In March 2011, PRONI reopened in new purpose built premises at 2 Titanic Boulevard, BT3 9HQ, in the Titanic Quarter of Belfast. The £29 million new Headquarters includes a larger public search room, a reading room that seats 78 users – most of which have access to power for laptops, a wifi cafe, a full suite of brand new microfilm readers; a self-service digital camera for digital copying, electronic information points, public art integrated into the fabric of the building; state of the art lecture theatre facilities and dedicated exhibition space. The opening exhibition, A Century of Change, Conflict and Transformation, 1911–2011, is currently on display. The exhibition uses PRONI archives that touch upon major events and explores themes such as governance, leisure, economy and society. At the core is a display on the Blitz experience in Northern Ireland, including a replica Anderson Shelter. The exhibition also notes changes in the type of media used to record information over the years and how the digital age may affect the way future generations access their 'history'.
The new record office is located just one mile from the city centre in the burgeoning Titanic Quarter. In addition to the huge Odyssey entertainment complex, local amenities include Titanic Belfast, the restoration of the Titanic and Olympic slipways, the restoration of the SS Nomadic – the tug boat which ferried passengers to the Titanic, Belfast Metropolitan College, a film studio, a hotel, the Northern Ireland Science Park and the Titanic Dock and Pump house. It is accessible via bus, rail, road and is approximately five minutes away from George Best Belfast City Airport.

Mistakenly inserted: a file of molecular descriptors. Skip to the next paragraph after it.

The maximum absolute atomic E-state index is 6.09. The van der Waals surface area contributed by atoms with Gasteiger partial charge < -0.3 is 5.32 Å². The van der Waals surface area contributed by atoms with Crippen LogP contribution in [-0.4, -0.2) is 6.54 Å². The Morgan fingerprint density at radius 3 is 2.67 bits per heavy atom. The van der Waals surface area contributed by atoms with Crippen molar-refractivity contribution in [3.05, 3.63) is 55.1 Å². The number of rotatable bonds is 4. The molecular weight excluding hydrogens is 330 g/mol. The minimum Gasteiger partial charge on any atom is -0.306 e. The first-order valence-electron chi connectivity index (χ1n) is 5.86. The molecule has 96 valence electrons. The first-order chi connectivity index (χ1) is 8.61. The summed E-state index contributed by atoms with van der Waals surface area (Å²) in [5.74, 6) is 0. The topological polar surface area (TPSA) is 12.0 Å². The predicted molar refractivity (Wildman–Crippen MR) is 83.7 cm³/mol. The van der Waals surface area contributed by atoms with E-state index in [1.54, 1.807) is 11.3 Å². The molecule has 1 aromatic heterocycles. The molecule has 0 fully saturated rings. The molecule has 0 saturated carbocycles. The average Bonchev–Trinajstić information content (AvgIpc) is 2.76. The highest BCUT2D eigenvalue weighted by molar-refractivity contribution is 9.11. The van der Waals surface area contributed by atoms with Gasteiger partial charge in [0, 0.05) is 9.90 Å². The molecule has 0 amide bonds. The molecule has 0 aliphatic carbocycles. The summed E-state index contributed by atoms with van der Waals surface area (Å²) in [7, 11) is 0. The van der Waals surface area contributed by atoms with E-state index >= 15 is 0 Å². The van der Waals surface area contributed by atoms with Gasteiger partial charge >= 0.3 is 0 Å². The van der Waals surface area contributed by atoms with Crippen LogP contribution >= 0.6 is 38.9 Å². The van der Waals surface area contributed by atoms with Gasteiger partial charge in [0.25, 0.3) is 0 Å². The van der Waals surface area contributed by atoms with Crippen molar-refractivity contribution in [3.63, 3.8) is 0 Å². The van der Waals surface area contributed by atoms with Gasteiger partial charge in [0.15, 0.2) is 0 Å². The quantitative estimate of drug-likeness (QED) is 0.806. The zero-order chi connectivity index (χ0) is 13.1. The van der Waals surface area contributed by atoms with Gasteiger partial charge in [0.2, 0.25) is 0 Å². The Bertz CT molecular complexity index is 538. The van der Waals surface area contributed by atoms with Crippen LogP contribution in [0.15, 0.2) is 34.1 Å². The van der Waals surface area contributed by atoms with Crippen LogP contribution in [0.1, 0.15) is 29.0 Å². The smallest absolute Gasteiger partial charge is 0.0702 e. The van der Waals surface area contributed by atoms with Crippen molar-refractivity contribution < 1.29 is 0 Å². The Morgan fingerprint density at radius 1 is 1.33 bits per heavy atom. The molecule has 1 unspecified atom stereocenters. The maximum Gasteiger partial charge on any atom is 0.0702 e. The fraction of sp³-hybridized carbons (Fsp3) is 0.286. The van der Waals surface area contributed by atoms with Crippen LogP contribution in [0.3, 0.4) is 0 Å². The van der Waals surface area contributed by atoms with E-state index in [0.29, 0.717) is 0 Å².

PRONI is open 9:00–16:45 Monday to Wednesday and Friday, and 10:00–20:45 on Thursday. Those unable to visit and register onsite at PRONI can use the remote search and copy service, though there is a fee for this.
PRONI currently holds 54 kilometres of shelf-filled records. These records date largely from c.1600 to the present day but a few date as far back as the early 13th century with the oldest document held by PRONI being a bull of Pope Honorius the Third, dated 1219. Records range from public documents, such as those from government departments, to private records, such as letters or diaries.
The records at PRONI relate chiefly to the North of Ireland (present day Northern Ireland and the three border counties of Cavan, Donegal and Monaghan in the Republic of Ireland). PRONI has some records relating to other parts of the island of Ireland but they are limited.
The PRONI website supports a number of free online resources including the PRONI electronic catalogue; a searchable wills database which contains details of testamentary papers, 1858–1943; fully indexed Ulster Covenant of 1912; Northern Ireland street directories, 1819–1900; pre-1840 Freeholders Registers and Poll Books; and links to PRONI records on Flickr and to the Conflict Archive on the INternet (CAIN).
- Public Record Office of Northern Ireland
- The National Archives
- The National Archives of Ireland
- National Records of Scotland
- Department of Culture, Arts and Leisure